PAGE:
Various researchers [4,17] have emphasized the advantages of solid phase extraction (SPE) over other techniques and in particular over liquid–liquid extraction. Chelating resins have been frequently used in SPE’s as they provide good stability, high sorption capacity for ions and good flexibility in working conditions. Iminodiacetate resins [18] such as chelex 100 and Amberlite IRC-718 are widely used for this purpose [19] but with insignificance in selectivity [20,21]. Other chelating resins that are employed for such purpose are, 4-vinyl pyridine-divinylbenzene/acrylonitrile-divinylbenzene copolymers, Amberlite IRA-400, Biorad AGMP-1, silica based C18 support, Amberlyst A-26, Dowex-2 and Merrifield chloromethylated resins. Of these, Amberlite-XAD resins have superior physical properties like durability and chemical stability toward hard environments [22,23]. Besides this, for the removal of fluoride different adsorbent material. For example, Biswas and coworkers [24] used synthetic iron(III)–aluminum(III) mixed oxide for adsorption of fluoride. Viswanathan et al. [25,26] have reported chitosan beads for the removal of fluoride from aqueous solution. Sarkar et al. [27] have designed and operated fixed bed laterite column for the removal of fluoride from water. Ramanaiah et al. [28] used the waste fungus (Pleurotus ostreatus 1804) for the adsorption of fluoride from aqueous solution. Cengeloglu and co-workers utilized granular red mud [6] for the removal of fluoride from water. Recently, the hydrated cement, perfluorinated surfactants, geomaterials and acid treated spent bleaching earth had been employed for the adsorption of fluoride [29–32]. However, it has been revealed from the literature that instead of going toward more complicated non-durable and expensive


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Scheme 1. Structural representation of modified Amberlite XAD-4 resin.

materials for the fluoride ion remediation; we can use modified cost effective and durable Amberlite XAD-4 modified resin which is reported for the first time. This can be prepared easily in a very large quantity from cheap raw material and could be regenerated successfully. Therefore, herein we report the modification of Amberlite XAD-4 resin and its application for the removal of fluoride ion from the groundwater of the Thar Desert area of Pakistan. 2. Experimental

2.3. Sorption procedures 2.3.1. Static method for the sorption of fluoride Batch-wise adsorption study was carried out for fluoride at room temperature, i.e. 25 ± 1◦ C. The sample solution (20 mL) containing fluoride ion (5 mg L−1 ) was taken in a 50 mL Erlenmeyer flask. The modified resin (0.1 g) was added and the mixture was equilibrated for a fixed period of time (60 min). The resin was filtered and the adsorbed fluoride was analyzed by IC. The adsorption of fluoride was calculated as follows: Ci − Cf × 100 Ci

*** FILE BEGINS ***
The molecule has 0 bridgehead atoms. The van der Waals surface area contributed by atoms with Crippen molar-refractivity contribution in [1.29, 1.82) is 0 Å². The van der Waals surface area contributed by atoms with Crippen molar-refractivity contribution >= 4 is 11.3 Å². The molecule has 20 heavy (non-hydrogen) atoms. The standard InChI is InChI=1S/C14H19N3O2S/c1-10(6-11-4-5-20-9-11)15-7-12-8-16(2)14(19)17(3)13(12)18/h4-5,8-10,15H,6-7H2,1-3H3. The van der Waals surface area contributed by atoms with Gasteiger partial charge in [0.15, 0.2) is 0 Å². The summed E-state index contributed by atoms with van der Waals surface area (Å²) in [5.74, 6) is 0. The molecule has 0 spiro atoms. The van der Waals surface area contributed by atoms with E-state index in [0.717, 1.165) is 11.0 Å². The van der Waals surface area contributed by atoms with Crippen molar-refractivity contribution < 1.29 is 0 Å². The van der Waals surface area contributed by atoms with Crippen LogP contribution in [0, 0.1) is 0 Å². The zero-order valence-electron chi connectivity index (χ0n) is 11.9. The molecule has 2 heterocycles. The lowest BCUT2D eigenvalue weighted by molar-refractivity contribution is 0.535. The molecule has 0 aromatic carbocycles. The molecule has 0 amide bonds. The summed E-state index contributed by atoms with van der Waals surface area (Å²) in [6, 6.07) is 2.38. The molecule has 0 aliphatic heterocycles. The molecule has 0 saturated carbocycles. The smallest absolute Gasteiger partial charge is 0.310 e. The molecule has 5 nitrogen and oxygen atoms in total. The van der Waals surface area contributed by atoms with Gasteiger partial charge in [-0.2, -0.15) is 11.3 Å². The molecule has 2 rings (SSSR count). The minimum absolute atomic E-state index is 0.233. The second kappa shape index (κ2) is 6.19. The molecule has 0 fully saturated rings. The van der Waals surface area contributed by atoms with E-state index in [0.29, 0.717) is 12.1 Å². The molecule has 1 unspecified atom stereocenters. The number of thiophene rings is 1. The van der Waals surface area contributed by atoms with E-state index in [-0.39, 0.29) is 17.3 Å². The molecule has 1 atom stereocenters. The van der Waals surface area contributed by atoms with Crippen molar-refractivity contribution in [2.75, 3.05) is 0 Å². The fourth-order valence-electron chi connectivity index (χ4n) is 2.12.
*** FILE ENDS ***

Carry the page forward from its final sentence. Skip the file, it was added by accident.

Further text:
2.1. Apparatus and reagents

% adsorption =

The Ion-Chromatography (IC) (Metrohm, Switzerland) instrument used was 861 Advance Compact with 833 IC liquid handling unit equipped with self-regenerating suppressor, which consists a double gradient peristaltic pump along with conductivity detector. The IC anion column (4.0 mm × 250 mm) METROSEP A SUPP 4-250 (6.1006.430) was used to quantitate the anions in the aqueous media. The pH measurements were made with pH meter (781pH/Ion meter, Metrohm, Herisau Switzerland) with glass electrode and internal reference electrode. Janke & Kunikel automatic shaker model KS 501 D, Singapor, was used for the batch experiments at ambient temperature (ca. 25 ◦ C). IR spectra were recorded on a Thermo Nicollet 5700 FTIR spectrometer (WI 53711, USA) as KBr pellets. Elemental analyses were performed using a CHNS instrument model Flash EA 1112 elemental analyzer (20090 Rndano, Milan-Italy). All chemicals used were of analytical or equivalent grade. Stock standard solutions of fluoride (1000 mg L−1 ) has been prepared. The pH (1–10) of the solution was adjusted by mixing appropriate amount of 0.1 M (HCl/NaOH). Amberlite XAD-4TM (surface area of 825 m2 g−1 , pore diameter 14.4 nm and bead size 20.50 mesh) was procured from Fluka, Germany. The surface area, pore diameter and mesh size were quoted by the supplier.